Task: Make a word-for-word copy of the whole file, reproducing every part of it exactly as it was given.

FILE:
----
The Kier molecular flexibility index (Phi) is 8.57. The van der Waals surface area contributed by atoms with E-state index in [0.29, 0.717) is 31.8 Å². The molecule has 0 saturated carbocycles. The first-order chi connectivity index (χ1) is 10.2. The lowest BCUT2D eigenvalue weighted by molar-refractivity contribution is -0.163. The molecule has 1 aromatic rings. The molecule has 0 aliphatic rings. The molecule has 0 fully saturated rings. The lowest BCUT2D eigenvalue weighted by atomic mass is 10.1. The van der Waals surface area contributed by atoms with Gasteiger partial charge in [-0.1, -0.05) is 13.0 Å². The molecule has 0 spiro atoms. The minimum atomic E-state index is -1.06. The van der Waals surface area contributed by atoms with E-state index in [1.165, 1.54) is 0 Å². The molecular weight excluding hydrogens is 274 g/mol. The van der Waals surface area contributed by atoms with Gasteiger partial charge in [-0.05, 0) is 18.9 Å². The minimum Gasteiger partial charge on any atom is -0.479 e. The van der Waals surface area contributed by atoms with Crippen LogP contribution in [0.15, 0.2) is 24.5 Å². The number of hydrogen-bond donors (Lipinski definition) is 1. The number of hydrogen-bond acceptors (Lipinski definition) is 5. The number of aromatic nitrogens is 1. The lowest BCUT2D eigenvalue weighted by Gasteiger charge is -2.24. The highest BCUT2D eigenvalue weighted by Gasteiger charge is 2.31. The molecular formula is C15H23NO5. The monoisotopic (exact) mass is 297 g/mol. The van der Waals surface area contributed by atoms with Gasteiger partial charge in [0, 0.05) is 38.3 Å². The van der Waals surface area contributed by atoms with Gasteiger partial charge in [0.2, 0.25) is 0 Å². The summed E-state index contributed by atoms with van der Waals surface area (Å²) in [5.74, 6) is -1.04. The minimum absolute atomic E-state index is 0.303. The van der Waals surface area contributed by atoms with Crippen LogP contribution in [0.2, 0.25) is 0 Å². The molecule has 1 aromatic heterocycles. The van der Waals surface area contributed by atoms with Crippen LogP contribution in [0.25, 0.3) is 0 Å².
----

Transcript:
The Kier molecular flexibility index (Phi) is 8.57. The van der Waals surface area contributed by atoms with E-state index in [0.29, 0.717) is 31.8 Å². The molecule has 0 saturated carbocycles. The first-order chi connectivity index (χ1) is 10.2. The lowest BCUT2D eigenvalue weighted by molar-refractivity contribution is -0.163. The molecule has 1 aromatic rings. The molecule has 0 aliphatic rings. The molecule has 0 fully saturated rings. The lowest BCUT2D eigenvalue weighted by atomic mass is 10.1. The van der Waals surface area contributed by atoms with Gasteiger partial charge in [-0.1, -0.05) is 13.0 Å². The molecule has 0 spiro atoms. The minimum atomic E-state index is -1.06. The van der Waals surface area contributed by atoms with E-state index in [1.165, 1.54) is 0 Å². The molecular weight excluding hydrogens is 274 g/mol. The van der Waals surface area contributed by atoms with Gasteiger partial charge in [-0.05, 0) is 18.9 Å². The minimum Gasteiger partial charge on any atom is -0.479 e. The van der Waals surface area contributed by atoms with Crippen LogP contribution in [0.15, 0.2) is 24.5 Å². The number of hydrogen-bond donors (Lipinski definition) is 1. The number of hydrogen-bond acceptors (Lipinski definition) is 5. The number of aromatic nitrogens is 1. The lowest BCUT2D eigenvalue weighted by Gasteiger charge is -2.24. The highest BCUT2D eigenvalue weighted by Gasteiger charge is 2.31. The molecular formula is C15H23NO5. The monoisotopic (exact) mass is 297 g/mol. The van der Waals surface area contributed by atoms with Gasteiger partial charge in [0, 0.05) is 38.3 Å². The van der Waals surface area contributed by atoms with Gasteiger partial charge in [0.2, 0.25) is 0 Å². The summed E-state index contributed by atoms with van der Waals surface area (Å²) in [5.74, 6) is -1.04. The minimum absolute atomic E-state index is 0.303. The van der Waals surface area contributed by atoms with Crippen LogP contribution in [0.2, 0.25) is 0 Å². The molecule has 1 aromatic heterocycles. The van der Waals surface area contributed by atoms with Crippen LogP contribution in [0.25, 0.3) is 0 Å².